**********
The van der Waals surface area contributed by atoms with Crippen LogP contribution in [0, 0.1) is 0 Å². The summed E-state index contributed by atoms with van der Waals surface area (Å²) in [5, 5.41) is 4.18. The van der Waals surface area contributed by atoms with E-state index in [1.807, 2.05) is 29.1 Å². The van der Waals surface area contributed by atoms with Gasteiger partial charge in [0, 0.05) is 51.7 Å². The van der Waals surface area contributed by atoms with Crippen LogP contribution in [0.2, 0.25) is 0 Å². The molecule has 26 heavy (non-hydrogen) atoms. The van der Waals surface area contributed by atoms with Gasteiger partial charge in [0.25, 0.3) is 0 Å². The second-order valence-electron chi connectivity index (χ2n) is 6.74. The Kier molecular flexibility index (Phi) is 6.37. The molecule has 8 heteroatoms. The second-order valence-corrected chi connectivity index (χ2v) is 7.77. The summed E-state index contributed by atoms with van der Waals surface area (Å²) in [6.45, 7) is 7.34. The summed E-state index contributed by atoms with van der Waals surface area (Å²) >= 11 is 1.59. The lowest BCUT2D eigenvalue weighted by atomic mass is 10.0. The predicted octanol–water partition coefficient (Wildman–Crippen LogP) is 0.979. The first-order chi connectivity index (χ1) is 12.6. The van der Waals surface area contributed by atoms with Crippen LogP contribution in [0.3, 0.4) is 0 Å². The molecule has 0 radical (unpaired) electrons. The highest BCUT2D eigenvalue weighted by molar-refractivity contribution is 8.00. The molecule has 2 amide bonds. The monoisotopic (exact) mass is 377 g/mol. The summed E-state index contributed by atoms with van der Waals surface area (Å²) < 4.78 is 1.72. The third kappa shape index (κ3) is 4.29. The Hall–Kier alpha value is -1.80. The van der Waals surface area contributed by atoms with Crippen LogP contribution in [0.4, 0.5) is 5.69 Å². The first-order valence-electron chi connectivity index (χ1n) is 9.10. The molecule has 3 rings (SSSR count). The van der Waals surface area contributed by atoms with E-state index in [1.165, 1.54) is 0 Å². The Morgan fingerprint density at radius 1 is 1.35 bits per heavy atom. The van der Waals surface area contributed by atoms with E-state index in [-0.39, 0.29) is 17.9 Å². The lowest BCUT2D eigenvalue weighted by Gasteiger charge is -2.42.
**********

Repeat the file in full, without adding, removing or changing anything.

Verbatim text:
The van der Waals surface area contributed by atoms with Crippen LogP contribution in [0, 0.1) is 0 Å². The summed E-state index contributed by atoms with van der Waals surface area (Å²) in [5, 5.41) is 4.18. The van der Waals surface area contributed by atoms with E-state index in [1.807, 2.05) is 29.1 Å². The van der Waals surface area contributed by atoms with Gasteiger partial charge in [0, 0.05) is 51.7 Å². The van der Waals surface area contributed by atoms with Crippen LogP contribution in [0.2, 0.25) is 0 Å². The molecule has 26 heavy (non-hydrogen) atoms. The van der Waals surface area contributed by atoms with Gasteiger partial charge in [0.25, 0.3) is 0 Å². The second-order valence-electron chi connectivity index (χ2n) is 6.74. The Kier molecular flexibility index (Phi) is 6.37. The molecule has 8 heteroatoms. The second-order valence-corrected chi connectivity index (χ2v) is 7.77. The summed E-state index contributed by atoms with van der Waals surface area (Å²) in [6.45, 7) is 7.34. The summed E-state index contributed by atoms with van der Waals surface area (Å²) >= 11 is 1.59. The lowest BCUT2D eigenvalue weighted by atomic mass is 10.0. The predicted octanol–water partition coefficient (Wildman–Crippen LogP) is 0.979. The first-order chi connectivity index (χ1) is 12.6. The van der Waals surface area contributed by atoms with Crippen LogP contribution in [0.3, 0.4) is 0 Å². The molecule has 0 radical (unpaired) electrons. The highest BCUT2D eigenvalue weighted by molar-refractivity contribution is 8.00. The molecule has 2 amide bonds. The monoisotopic (exact) mass is 377 g/mol. The summed E-state index contributed by atoms with van der Waals surface area (Å²) < 4.78 is 1.72. The third kappa shape index (κ3) is 4.29. The Hall–Kier alpha value is -1.80. The van der Waals surface area contributed by atoms with Crippen LogP contribution in [0.4, 0.5) is 5.69 Å². The first-order valence-electron chi connectivity index (χ1n) is 9.10. The molecule has 3 rings (SSSR count). The van der Waals surface area contributed by atoms with E-state index in [1.165, 1.54) is 0 Å². The Morgan fingerprint density at radius 1 is 1.35 bits per heavy atom. The van der Waals surface area contributed by atoms with E-state index in [-0.39, 0.29) is 17.9 Å². The lowest BCUT2D eigenvalue weighted by Gasteiger charge is -2.42.